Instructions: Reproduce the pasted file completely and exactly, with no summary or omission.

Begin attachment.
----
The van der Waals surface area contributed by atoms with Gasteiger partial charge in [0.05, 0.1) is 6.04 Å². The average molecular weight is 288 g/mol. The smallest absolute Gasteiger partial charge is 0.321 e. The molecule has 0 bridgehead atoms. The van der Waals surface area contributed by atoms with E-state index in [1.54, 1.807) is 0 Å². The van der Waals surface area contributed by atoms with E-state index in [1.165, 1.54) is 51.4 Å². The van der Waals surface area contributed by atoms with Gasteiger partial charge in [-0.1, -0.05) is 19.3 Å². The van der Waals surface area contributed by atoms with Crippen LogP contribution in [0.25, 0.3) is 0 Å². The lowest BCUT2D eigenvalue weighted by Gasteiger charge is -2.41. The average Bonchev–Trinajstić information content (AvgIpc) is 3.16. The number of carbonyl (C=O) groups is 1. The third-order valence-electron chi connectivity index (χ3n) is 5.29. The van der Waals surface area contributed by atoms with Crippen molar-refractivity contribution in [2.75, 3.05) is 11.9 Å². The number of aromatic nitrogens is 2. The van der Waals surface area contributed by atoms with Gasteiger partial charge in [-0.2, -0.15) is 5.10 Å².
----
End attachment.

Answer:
The van der Waals surface area contributed by atoms with Gasteiger partial charge in [0.05, 0.1) is 6.04 Å². The average molecular weight is 288 g/mol. The smallest absolute Gasteiger partial charge is 0.321 e. The molecule has 0 bridgehead atoms. The van der Waals surface area contributed by atoms with E-state index in [1.54, 1.807) is 0 Å². The van der Waals surface area contributed by atoms with E-state index in [1.165, 1.54) is 51.4 Å². The van der Waals surface area contributed by atoms with Gasteiger partial charge in [-0.1, -0.05) is 19.3 Å². The van der Waals surface area contributed by atoms with Crippen LogP contribution in [0.25, 0.3) is 0 Å². The lowest BCUT2D eigenvalue weighted by Gasteiger charge is -2.41. The average Bonchev–Trinajstić information content (AvgIpc) is 3.16. The number of carbonyl (C=O) groups is 1. The third-order valence-electron chi connectivity index (χ3n) is 5.29. The van der Waals surface area contributed by atoms with Crippen molar-refractivity contribution in [2.75, 3.05) is 11.9 Å². The number of aromatic nitrogens is 2. The van der Waals surface area contributed by atoms with Gasteiger partial charge in [-0.2, -0.15) is 5.10 Å².